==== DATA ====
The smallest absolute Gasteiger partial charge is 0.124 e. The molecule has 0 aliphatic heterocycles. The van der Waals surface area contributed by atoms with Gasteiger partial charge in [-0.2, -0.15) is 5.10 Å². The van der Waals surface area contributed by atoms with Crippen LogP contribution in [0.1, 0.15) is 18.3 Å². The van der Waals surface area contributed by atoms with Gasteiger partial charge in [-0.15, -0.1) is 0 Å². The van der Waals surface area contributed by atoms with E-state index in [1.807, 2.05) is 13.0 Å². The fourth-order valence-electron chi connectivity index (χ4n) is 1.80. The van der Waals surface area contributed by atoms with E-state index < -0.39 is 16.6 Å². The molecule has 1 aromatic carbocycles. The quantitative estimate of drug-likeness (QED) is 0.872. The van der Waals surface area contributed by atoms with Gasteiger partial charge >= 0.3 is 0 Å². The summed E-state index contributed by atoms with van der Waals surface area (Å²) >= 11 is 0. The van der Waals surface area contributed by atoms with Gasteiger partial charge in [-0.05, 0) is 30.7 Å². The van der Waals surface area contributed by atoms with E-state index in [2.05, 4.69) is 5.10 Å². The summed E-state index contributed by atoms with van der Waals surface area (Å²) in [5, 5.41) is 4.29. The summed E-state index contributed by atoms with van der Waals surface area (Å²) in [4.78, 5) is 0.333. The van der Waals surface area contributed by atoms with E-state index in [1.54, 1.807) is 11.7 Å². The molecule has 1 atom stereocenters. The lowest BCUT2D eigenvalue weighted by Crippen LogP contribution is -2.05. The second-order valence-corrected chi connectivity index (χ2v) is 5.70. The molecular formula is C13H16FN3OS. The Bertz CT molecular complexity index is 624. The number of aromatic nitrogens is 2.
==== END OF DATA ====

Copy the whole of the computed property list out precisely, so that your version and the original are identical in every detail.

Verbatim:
The smallest absolute Gasteiger partial charge is 0.124 e. The molecule has 0 aliphatic heterocycles. The van der Waals surface area contributed by atoms with Gasteiger partial charge in [-0.2, -0.15) is 5.10 Å². The van der Waals surface area contributed by atoms with Crippen LogP contribution in [0.1, 0.15) is 18.3 Å². The van der Waals surface area contributed by atoms with Gasteiger partial charge in [-0.15, -0.1) is 0 Å². The van der Waals surface area contributed by atoms with E-state index in [1.807, 2.05) is 13.0 Å². The fourth-order valence-electron chi connectivity index (χ4n) is 1.80. The van der Waals surface area contributed by atoms with E-state index < -0.39 is 16.6 Å². The molecule has 1 aromatic carbocycles. The quantitative estimate of drug-likeness (QED) is 0.872. The van der Waals surface area contributed by atoms with Gasteiger partial charge >= 0.3 is 0 Å². The summed E-state index contributed by atoms with van der Waals surface area (Å²) >= 11 is 0. The van der Waals surface area contributed by atoms with Gasteiger partial charge in [-0.05, 0) is 30.7 Å². The van der Waals surface area contributed by atoms with E-state index in [2.05, 4.69) is 5.10 Å². The summed E-state index contributed by atoms with van der Waals surface area (Å²) in [5, 5.41) is 4.29. The summed E-state index contributed by atoms with van der Waals surface area (Å²) in [4.78, 5) is 0.333. The van der Waals surface area contributed by atoms with E-state index in [1.54, 1.807) is 11.7 Å². The molecule has 1 atom stereocenters. The lowest BCUT2D eigenvalue weighted by Crippen LogP contribution is -2.05. The second-order valence-corrected chi connectivity index (χ2v) is 5.70. The molecular formula is C13H16FN3OS. The Bertz CT molecular complexity index is 624. The number of aromatic nitrogens is 2.